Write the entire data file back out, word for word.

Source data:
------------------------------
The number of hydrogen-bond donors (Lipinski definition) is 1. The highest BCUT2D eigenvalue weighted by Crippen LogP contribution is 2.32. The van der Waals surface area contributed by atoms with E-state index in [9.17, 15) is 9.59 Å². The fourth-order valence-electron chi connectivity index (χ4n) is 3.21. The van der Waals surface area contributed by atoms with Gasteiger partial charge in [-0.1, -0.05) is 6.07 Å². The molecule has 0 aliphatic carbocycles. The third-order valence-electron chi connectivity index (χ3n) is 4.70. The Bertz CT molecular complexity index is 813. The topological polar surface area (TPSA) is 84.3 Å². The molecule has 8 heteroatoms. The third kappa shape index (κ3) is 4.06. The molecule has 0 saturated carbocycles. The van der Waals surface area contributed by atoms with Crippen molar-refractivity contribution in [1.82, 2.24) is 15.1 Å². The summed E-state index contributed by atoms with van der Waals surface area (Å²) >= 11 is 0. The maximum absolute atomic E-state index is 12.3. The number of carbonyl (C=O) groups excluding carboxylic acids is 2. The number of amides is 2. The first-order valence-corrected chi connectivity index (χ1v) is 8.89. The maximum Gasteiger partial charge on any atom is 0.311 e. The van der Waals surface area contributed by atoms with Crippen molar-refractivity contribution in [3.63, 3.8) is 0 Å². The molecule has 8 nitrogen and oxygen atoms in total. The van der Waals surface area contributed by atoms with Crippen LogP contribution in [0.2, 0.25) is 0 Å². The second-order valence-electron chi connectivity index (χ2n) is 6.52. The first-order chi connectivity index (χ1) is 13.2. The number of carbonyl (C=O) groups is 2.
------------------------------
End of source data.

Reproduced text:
The number of hydrogen-bond donors (Lipinski definition) is 1. The highest BCUT2D eigenvalue weighted by Crippen LogP contribution is 2.32. The van der Waals surface area contributed by atoms with E-state index in [9.17, 15) is 9.59 Å². The fourth-order valence-electron chi connectivity index (χ4n) is 3.21. The van der Waals surface area contributed by atoms with Gasteiger partial charge in [-0.1, -0.05) is 6.07 Å². The molecule has 0 aliphatic carbocycles. The third-order valence-electron chi connectivity index (χ3n) is 4.70. The Bertz CT molecular complexity index is 813. The topological polar surface area (TPSA) is 84.3 Å². The molecule has 8 heteroatoms. The third kappa shape index (κ3) is 4.06. The molecule has 0 saturated carbocycles. The van der Waals surface area contributed by atoms with Crippen molar-refractivity contribution in [1.82, 2.24) is 15.1 Å². The summed E-state index contributed by atoms with van der Waals surface area (Å²) >= 11 is 0. The maximum absolute atomic E-state index is 12.3. The number of carbonyl (C=O) groups excluding carboxylic acids is 2. The number of amides is 2. The first-order valence-corrected chi connectivity index (χ1v) is 8.89. The maximum Gasteiger partial charge on any atom is 0.311 e. The van der Waals surface area contributed by atoms with Crippen molar-refractivity contribution in [3.63, 3.8) is 0 Å². The molecule has 8 nitrogen and oxygen atoms in total. The van der Waals surface area contributed by atoms with Crippen LogP contribution in [0.2, 0.25) is 0 Å². The second-order valence-electron chi connectivity index (χ2n) is 6.52. The first-order chi connectivity index (χ1) is 13.2. The number of carbonyl (C=O) groups is 2.